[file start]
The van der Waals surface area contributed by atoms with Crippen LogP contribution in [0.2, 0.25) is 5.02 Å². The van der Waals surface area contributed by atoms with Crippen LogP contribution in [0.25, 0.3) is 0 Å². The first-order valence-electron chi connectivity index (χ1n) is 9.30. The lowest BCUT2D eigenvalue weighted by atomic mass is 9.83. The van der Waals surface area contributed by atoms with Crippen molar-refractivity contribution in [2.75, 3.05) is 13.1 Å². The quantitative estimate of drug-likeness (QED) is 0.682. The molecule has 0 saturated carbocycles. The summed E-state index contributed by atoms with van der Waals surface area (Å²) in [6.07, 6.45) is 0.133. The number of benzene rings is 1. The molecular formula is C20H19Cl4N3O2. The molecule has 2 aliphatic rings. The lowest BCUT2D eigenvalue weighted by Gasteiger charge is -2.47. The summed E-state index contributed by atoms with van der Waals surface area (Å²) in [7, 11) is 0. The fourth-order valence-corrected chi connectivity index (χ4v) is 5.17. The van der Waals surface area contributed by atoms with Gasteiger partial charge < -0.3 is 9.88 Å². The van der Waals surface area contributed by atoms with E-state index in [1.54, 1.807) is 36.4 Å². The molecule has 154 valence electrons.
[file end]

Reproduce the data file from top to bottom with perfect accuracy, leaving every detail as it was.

The van der Waals surface area contributed by atoms with Crippen LogP contribution in [0.2, 0.25) is 5.02 Å². The van der Waals surface area contributed by atoms with Crippen LogP contribution in [0.25, 0.3) is 0 Å². The first-order valence-electron chi connectivity index (χ1n) is 9.30. The lowest BCUT2D eigenvalue weighted by atomic mass is 9.83. The van der Waals surface area contributed by atoms with Crippen molar-refractivity contribution in [2.75, 3.05) is 13.1 Å². The quantitative estimate of drug-likeness (QED) is 0.682. The molecule has 0 saturated carbocycles. The summed E-state index contributed by atoms with van der Waals surface area (Å²) in [6.07, 6.45) is 0.133. The number of benzene rings is 1. The molecular formula is C20H19Cl4N3O2. The molecule has 2 aliphatic rings. The lowest BCUT2D eigenvalue weighted by Gasteiger charge is -2.47. The summed E-state index contributed by atoms with van der Waals surface area (Å²) in [7, 11) is 0. The fourth-order valence-corrected chi connectivity index (χ4v) is 5.17. The van der Waals surface area contributed by atoms with Gasteiger partial charge < -0.3 is 9.88 Å². The van der Waals surface area contributed by atoms with E-state index in [1.54, 1.807) is 36.4 Å². The molecule has 154 valence electrons.